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Samuel Fuller's BARON OF ARIZONA (American Revival)
Doc Films (University of Chicago) - Friday, 7 and 9pm

Sam Fuller's eccentric second feature is a talky, largely action-less Lippert Western nearly as baroque as his 1989 nightmare-fest STREET OF NO RETURN. Vincent Price (!) at his most feline plays James Reavis, the 19th century conman who concocted a complicated scheme (which included, amongst other things, becoming a monk) to lay claim to the entirety of Arizona. Co-written by Fuller and novelist Homer Croy (provider of the source material for Frank Borzage's Will-Rogers-as-a-country-bumpkin-on-the-Continent movie THEY HAD TO SEE PARIS, home of cinema's most disarming Ku Klux Klan joke), it's probably the only one of Fuller's American movies that could conceivably be called a comedy, though it's much weirder than that. Fuller's brings out the goofiness in Price's creepy charm, pitching Reavis somewhere between anti-hero dreamer and mincing pedophile. The whole thing was shot in two weeks, and it looks like it, though in the best possible ways: Fuller and cinematographer James Wong Howe seem to have decided to work patiently, with scenes pieced together from carefully lit and framed shots interspersed with a lot of explanatory narration. (1950, 97 min, 16mm) IV  
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Satyajit Ray's CHARULATA (Indian Revival)  
Doc Films (University of Chicago) - Saturday, 7 and 9:15pm

Though his name is familiar to American cinephiles and his debut feature, PATHER PANCHALI, has been a staple of film school curricula for decades, Satyajit Ray remains something of an unknown quantity in the United States: a writer and filmmaker with a vast and diverse body of work who is known chiefly for a handful of early features. If you only known Ray for his Apu trilogy—or for his reputation as a dude who, like, made some important movies—then this nuanced masterpiece about a lonely, neglected upper-class housewife in 19th century Calcutta should be an eye-opener. The son and grandson of illustrators, Ray had a background in graphic design (PATHER PANCHALI was adapted from a novel for which Ray has designed the cover), and his masterful sense of visual composition comes to the forefront in CHARULATA, a film where the visible—the framings, the careful dolly movements, even the wallpaper—somehow communicates invisible undercurrents and subtexts. The gorgeous score—composed by Ray himself—is nothing to sneeze at either. (1964, 117 min, 35mm) IV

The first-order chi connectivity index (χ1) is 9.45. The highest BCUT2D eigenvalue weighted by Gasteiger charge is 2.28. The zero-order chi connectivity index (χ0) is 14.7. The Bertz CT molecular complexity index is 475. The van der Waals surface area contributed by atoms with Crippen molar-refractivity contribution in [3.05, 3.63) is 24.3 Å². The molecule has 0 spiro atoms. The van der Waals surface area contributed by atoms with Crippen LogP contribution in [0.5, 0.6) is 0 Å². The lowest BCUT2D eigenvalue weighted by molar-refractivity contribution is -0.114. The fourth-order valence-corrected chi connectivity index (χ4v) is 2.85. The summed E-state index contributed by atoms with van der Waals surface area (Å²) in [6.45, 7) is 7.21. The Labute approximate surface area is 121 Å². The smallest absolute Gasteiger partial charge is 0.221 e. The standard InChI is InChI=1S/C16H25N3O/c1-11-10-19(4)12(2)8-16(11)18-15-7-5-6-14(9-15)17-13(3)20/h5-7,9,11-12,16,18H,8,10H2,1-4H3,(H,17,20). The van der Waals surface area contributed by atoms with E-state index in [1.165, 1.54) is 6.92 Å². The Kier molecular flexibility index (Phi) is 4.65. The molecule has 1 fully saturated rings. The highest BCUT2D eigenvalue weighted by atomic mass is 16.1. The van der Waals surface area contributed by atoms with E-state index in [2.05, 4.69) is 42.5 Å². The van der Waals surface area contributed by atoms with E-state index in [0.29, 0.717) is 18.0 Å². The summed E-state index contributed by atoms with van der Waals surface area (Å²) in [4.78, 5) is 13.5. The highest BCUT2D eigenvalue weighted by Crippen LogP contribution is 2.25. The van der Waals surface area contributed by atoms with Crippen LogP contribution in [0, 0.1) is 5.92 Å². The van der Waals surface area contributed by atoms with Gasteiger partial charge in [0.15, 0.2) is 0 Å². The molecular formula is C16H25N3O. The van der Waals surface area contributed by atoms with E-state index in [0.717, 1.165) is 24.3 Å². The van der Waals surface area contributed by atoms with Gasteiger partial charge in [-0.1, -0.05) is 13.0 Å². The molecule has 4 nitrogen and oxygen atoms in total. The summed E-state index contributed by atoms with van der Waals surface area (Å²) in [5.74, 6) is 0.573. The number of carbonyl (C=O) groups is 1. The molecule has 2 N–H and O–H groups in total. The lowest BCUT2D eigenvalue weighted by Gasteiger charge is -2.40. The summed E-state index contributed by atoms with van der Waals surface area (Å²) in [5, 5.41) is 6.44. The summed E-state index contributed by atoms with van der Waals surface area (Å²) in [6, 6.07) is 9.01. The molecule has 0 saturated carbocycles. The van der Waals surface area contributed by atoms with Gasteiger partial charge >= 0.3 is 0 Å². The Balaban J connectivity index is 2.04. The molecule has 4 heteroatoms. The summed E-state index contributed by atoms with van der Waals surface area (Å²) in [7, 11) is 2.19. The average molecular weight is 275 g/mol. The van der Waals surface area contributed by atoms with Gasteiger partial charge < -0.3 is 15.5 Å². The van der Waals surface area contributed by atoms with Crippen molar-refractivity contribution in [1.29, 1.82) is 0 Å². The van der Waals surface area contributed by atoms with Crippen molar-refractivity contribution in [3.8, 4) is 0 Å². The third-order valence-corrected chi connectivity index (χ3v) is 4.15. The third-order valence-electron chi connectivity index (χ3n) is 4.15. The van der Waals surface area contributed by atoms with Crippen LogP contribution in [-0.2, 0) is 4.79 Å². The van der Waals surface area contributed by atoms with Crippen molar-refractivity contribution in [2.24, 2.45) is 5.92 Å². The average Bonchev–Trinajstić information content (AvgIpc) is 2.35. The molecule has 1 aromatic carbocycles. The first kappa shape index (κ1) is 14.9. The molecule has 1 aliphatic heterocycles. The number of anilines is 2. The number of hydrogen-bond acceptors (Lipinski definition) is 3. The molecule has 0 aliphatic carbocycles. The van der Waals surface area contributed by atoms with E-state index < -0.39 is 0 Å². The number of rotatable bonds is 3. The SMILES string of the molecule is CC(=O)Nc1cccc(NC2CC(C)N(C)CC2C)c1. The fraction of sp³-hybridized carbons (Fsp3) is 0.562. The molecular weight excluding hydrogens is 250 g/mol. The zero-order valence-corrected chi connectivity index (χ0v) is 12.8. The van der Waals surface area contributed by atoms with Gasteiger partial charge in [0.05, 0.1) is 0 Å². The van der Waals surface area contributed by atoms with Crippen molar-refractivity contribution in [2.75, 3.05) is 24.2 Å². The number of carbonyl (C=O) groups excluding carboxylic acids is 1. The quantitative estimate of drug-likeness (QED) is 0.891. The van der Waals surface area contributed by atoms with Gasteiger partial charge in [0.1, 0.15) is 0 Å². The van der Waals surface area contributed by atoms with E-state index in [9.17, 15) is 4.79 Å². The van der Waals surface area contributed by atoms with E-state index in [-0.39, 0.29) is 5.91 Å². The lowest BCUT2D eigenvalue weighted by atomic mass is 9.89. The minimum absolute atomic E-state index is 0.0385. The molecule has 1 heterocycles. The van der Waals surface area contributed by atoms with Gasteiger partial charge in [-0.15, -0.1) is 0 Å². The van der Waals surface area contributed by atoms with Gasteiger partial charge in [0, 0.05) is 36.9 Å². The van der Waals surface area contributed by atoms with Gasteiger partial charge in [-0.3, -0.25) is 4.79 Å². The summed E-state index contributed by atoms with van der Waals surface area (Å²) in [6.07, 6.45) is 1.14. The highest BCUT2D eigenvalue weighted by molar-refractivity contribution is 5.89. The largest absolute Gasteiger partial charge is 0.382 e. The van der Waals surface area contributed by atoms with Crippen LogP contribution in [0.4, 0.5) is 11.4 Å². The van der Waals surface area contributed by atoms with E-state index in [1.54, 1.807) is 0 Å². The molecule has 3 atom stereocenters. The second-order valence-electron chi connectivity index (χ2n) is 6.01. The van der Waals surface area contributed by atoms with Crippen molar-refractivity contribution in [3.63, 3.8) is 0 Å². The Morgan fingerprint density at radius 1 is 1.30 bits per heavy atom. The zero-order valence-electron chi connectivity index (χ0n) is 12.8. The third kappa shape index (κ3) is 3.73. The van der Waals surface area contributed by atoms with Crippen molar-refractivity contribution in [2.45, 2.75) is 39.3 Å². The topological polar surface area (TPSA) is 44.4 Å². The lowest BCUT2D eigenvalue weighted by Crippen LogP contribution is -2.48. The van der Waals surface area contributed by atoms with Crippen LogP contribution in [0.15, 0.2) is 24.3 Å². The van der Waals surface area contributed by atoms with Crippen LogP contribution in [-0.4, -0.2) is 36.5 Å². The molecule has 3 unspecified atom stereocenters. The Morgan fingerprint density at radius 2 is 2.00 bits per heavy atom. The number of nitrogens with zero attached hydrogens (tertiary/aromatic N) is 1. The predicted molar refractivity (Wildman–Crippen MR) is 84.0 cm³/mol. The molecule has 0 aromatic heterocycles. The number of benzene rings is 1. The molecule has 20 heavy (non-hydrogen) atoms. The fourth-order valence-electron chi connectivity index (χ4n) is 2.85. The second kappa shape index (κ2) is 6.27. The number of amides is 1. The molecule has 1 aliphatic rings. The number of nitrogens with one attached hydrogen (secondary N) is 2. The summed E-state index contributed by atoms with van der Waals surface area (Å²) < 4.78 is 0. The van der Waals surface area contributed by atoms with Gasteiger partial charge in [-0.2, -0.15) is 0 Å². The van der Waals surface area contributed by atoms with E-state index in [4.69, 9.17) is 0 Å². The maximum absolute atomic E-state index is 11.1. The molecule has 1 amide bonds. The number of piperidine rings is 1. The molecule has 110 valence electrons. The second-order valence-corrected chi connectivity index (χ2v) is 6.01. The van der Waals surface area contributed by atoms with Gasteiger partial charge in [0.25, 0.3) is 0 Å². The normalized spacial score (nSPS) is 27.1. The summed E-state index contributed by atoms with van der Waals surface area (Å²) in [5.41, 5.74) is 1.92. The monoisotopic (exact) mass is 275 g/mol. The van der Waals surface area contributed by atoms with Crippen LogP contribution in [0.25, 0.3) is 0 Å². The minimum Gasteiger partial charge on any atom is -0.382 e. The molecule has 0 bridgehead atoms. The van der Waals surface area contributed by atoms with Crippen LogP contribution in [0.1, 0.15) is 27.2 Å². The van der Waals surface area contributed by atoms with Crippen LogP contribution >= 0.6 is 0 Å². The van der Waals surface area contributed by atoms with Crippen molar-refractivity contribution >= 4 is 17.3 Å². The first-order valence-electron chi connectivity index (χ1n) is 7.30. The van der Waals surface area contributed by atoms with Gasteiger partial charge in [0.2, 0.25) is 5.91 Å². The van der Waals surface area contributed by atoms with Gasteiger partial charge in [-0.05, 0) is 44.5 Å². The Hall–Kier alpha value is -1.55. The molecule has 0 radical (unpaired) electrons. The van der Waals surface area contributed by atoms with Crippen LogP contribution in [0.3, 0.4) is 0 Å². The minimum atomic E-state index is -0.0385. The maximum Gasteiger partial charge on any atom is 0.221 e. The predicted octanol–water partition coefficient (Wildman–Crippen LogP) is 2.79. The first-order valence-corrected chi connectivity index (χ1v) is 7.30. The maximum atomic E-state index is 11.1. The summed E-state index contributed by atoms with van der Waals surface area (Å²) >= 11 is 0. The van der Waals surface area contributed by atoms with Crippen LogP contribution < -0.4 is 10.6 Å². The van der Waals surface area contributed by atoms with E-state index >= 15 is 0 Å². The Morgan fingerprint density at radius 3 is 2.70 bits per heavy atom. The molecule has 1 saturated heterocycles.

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Francis Ford Coppola's THE GODFATHER (American Revival)
Gene Siskel Film Center - Saturday, 3pm and Wednesday, 6:15pm

It's tough (or impossible) to summarize the impact THE GODFATHER has had. So, instead, only three points. Gordon Willis's brilliant cinematography—Rembrandt by way of Manhattan—made it acceptable for studio-made color films to be as shadowy and moody as the black & white noirs had been earlier. Where would classic paranoiac thrillers be without that added palette? Its flowing, epic structure, courtesy of Mario Puzo's screenplay and Coppola's subtle, no-nonsense direction, remains a model of classic storytelling. And finally, because of its amazing critical and commercial success, gangster movies have been continuously in vogue ever since. Utterly disgraceful then that, according to a New York Times article, the original negatives "were so torn up and dirty that they could no longer be run through standard film laboratory printing equipment, and so the only option became a digital, rather than a photochemical, restoration." Luckily Robert A. Harris, working with Willis and Coppola, stepped in to save the day. (1972, 175 min, 4K DCP Digital Projection) RC
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Steve James' THE INTERRUPTERS (New Documentary)
Chicago Public Library North Austin Branch (5724 W. North Ave.) - Monday, 5: 30pm (Free Admission)